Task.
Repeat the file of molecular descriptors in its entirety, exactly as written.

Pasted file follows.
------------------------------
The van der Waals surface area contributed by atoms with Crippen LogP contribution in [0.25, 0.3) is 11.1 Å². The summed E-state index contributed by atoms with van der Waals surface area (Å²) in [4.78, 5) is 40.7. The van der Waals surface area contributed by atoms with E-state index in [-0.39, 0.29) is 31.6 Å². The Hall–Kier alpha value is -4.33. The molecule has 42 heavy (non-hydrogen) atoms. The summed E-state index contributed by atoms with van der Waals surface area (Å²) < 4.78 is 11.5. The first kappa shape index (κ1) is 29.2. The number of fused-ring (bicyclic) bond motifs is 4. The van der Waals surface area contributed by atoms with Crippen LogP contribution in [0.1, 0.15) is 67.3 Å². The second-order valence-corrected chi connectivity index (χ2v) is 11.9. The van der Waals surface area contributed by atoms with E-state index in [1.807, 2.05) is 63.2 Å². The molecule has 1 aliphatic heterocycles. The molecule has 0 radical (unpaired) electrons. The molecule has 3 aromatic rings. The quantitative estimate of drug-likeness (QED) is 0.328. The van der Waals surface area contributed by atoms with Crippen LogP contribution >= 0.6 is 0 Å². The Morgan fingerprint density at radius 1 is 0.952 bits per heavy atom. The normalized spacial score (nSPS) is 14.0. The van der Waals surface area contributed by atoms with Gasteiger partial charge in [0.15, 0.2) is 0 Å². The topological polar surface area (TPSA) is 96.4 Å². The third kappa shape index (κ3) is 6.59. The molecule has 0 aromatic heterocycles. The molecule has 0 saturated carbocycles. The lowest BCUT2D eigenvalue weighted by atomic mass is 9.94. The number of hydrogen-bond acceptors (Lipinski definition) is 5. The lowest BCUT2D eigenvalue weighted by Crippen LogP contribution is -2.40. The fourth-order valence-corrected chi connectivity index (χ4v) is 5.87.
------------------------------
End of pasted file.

The van der Waals surface area contributed by atoms with Crippen LogP contribution in [0.25, 0.3) is 11.1 Å². The summed E-state index contributed by atoms with van der Waals surface area (Å²) in [4.78, 5) is 40.7. The van der Waals surface area contributed by atoms with E-state index in [-0.39, 0.29) is 31.6 Å². The Hall–Kier alpha value is -4.33. The molecule has 42 heavy (non-hydrogen) atoms. The summed E-state index contributed by atoms with van der Waals surface area (Å²) < 4.78 is 11.5. The first kappa shape index (κ1) is 29.2. The number of fused-ring (bicyclic) bond motifs is 4. The van der Waals surface area contributed by atoms with Crippen LogP contribution in [0.1, 0.15) is 67.3 Å². The second-order valence-corrected chi connectivity index (χ2v) is 11.9. The van der Waals surface area contributed by atoms with E-state index in [1.807, 2.05) is 63.2 Å². The molecule has 1 aliphatic heterocycles. The molecule has 0 radical (unpaired) electrons. The molecule has 3 aromatic rings. The quantitative estimate of drug-likeness (QED) is 0.328. The van der Waals surface area contributed by atoms with Crippen LogP contribution >= 0.6 is 0 Å². The Morgan fingerprint density at radius 1 is 0.952 bits per heavy atom. The normalized spacial score (nSPS) is 14.0. The van der Waals surface area contributed by atoms with Gasteiger partial charge in [0.15, 0.2) is 0 Å². The topological polar surface area (TPSA) is 96.4 Å². The third kappa shape index (κ3) is 6.59. The molecule has 0 aromatic heterocycles. The molecule has 0 saturated carbocycles. The lowest BCUT2D eigenvalue weighted by atomic mass is 9.94. The number of hydrogen-bond acceptors (Lipinski definition) is 5. The lowest BCUT2D eigenvalue weighted by Crippen LogP contribution is -2.40. The fourth-order valence-corrected chi connectivity index (χ4v) is 5.87.